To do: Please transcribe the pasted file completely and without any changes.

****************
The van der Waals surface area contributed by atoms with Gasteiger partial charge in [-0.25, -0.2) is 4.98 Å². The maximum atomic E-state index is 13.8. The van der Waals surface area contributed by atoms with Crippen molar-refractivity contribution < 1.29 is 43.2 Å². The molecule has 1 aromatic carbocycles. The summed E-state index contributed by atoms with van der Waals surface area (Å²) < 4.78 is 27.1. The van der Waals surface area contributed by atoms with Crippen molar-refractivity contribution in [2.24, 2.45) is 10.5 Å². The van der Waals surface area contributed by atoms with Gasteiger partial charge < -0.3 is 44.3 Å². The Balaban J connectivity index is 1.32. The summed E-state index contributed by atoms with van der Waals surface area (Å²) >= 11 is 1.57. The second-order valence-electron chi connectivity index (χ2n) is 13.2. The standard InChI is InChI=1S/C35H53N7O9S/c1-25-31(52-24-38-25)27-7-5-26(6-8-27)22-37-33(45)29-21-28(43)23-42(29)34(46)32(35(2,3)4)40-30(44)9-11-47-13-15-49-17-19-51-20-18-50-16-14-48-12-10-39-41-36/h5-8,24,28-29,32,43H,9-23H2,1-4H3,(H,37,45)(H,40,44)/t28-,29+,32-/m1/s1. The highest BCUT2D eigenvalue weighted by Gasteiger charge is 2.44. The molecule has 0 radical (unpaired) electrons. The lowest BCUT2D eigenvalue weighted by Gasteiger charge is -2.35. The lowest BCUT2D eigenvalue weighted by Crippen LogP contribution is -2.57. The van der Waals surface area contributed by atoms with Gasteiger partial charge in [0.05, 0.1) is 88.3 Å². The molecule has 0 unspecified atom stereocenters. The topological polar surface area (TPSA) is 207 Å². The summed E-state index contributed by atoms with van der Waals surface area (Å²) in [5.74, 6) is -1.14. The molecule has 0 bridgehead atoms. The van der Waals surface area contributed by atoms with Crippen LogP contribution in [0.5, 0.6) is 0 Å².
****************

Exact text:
The van der Waals surface area contributed by atoms with Gasteiger partial charge in [-0.25, -0.2) is 4.98 Å². The maximum atomic E-state index is 13.8. The van der Waals surface area contributed by atoms with Crippen molar-refractivity contribution < 1.29 is 43.2 Å². The molecule has 1 aromatic carbocycles. The summed E-state index contributed by atoms with van der Waals surface area (Å²) < 4.78 is 27.1. The van der Waals surface area contributed by atoms with Crippen molar-refractivity contribution in [2.24, 2.45) is 10.5 Å². The van der Waals surface area contributed by atoms with Gasteiger partial charge < -0.3 is 44.3 Å². The Balaban J connectivity index is 1.32. The summed E-state index contributed by atoms with van der Waals surface area (Å²) >= 11 is 1.57. The second-order valence-electron chi connectivity index (χ2n) is 13.2. The standard InChI is InChI=1S/C35H53N7O9S/c1-25-31(52-24-38-25)27-7-5-26(6-8-27)22-37-33(45)29-21-28(43)23-42(29)34(46)32(35(2,3)4)40-30(44)9-11-47-13-15-49-17-19-51-20-18-50-16-14-48-12-10-39-41-36/h5-8,24,28-29,32,43H,9-23H2,1-4H3,(H,37,45)(H,40,44)/t28-,29+,32-/m1/s1. The highest BCUT2D eigenvalue weighted by Gasteiger charge is 2.44. The molecule has 0 radical (unpaired) electrons. The lowest BCUT2D eigenvalue weighted by Gasteiger charge is -2.35. The lowest BCUT2D eigenvalue weighted by Crippen LogP contribution is -2.57. The van der Waals surface area contributed by atoms with Gasteiger partial charge in [0.05, 0.1) is 88.3 Å². The molecule has 0 unspecified atom stereocenters. The topological polar surface area (TPSA) is 207 Å². The summed E-state index contributed by atoms with van der Waals surface area (Å²) in [5.74, 6) is -1.14. The molecule has 0 bridgehead atoms. The van der Waals surface area contributed by atoms with Crippen LogP contribution in [0.5, 0.6) is 0 Å².